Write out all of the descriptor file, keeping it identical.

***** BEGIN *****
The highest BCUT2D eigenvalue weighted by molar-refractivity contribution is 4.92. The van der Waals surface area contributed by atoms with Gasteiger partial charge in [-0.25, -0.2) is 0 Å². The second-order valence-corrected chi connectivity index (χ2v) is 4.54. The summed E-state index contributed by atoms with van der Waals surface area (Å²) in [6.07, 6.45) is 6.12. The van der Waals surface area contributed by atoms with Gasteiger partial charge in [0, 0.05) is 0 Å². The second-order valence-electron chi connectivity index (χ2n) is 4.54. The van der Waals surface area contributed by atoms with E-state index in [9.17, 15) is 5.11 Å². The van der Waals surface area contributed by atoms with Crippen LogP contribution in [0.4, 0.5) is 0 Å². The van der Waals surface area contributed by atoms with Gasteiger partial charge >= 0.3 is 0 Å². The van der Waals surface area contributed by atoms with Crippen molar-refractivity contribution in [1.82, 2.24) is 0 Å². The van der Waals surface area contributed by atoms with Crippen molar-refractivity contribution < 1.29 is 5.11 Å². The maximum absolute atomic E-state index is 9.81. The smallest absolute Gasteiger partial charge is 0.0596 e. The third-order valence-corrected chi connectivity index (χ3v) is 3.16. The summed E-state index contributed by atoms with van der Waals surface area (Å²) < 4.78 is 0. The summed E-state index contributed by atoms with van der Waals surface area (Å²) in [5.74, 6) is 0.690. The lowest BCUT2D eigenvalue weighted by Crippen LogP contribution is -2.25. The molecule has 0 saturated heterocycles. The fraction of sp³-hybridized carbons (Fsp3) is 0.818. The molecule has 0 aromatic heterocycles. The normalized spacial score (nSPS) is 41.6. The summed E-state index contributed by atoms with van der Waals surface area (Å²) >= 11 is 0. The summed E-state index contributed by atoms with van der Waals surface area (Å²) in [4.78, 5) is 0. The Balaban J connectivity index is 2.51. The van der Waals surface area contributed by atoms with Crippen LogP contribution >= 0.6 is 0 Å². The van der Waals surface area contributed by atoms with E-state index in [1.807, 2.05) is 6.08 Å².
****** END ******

The highest BCUT2D eigenvalue weighted by molar-refractivity contribution is 4.92. The van der Waals surface area contributed by atoms with Gasteiger partial charge in [-0.25, -0.2) is 0 Å². The second-order valence-corrected chi connectivity index (χ2v) is 4.54. The summed E-state index contributed by atoms with van der Waals surface area (Å²) in [6.07, 6.45) is 6.12. The van der Waals surface area contributed by atoms with Gasteiger partial charge in [0, 0.05) is 0 Å². The second-order valence-electron chi connectivity index (χ2n) is 4.54. The van der Waals surface area contributed by atoms with E-state index in [9.17, 15) is 5.11 Å². The van der Waals surface area contributed by atoms with Crippen LogP contribution in [0.4, 0.5) is 0 Å². The van der Waals surface area contributed by atoms with Gasteiger partial charge >= 0.3 is 0 Å². The van der Waals surface area contributed by atoms with Crippen molar-refractivity contribution in [1.82, 2.24) is 0 Å². The van der Waals surface area contributed by atoms with Crippen molar-refractivity contribution < 1.29 is 5.11 Å². The maximum absolute atomic E-state index is 9.81. The smallest absolute Gasteiger partial charge is 0.0596 e. The third-order valence-corrected chi connectivity index (χ3v) is 3.16. The summed E-state index contributed by atoms with van der Waals surface area (Å²) < 4.78 is 0. The summed E-state index contributed by atoms with van der Waals surface area (Å²) in [5.74, 6) is 0.690. The lowest BCUT2D eigenvalue weighted by Crippen LogP contribution is -2.25. The molecule has 0 saturated heterocycles. The fraction of sp³-hybridized carbons (Fsp3) is 0.818. The molecule has 0 aromatic heterocycles. The normalized spacial score (nSPS) is 41.6. The summed E-state index contributed by atoms with van der Waals surface area (Å²) >= 11 is 0. The summed E-state index contributed by atoms with van der Waals surface area (Å²) in [4.78, 5) is 0. The Balaban J connectivity index is 2.51. The van der Waals surface area contributed by atoms with Crippen LogP contribution >= 0.6 is 0 Å². The van der Waals surface area contributed by atoms with E-state index in [1.807, 2.05) is 6.08 Å².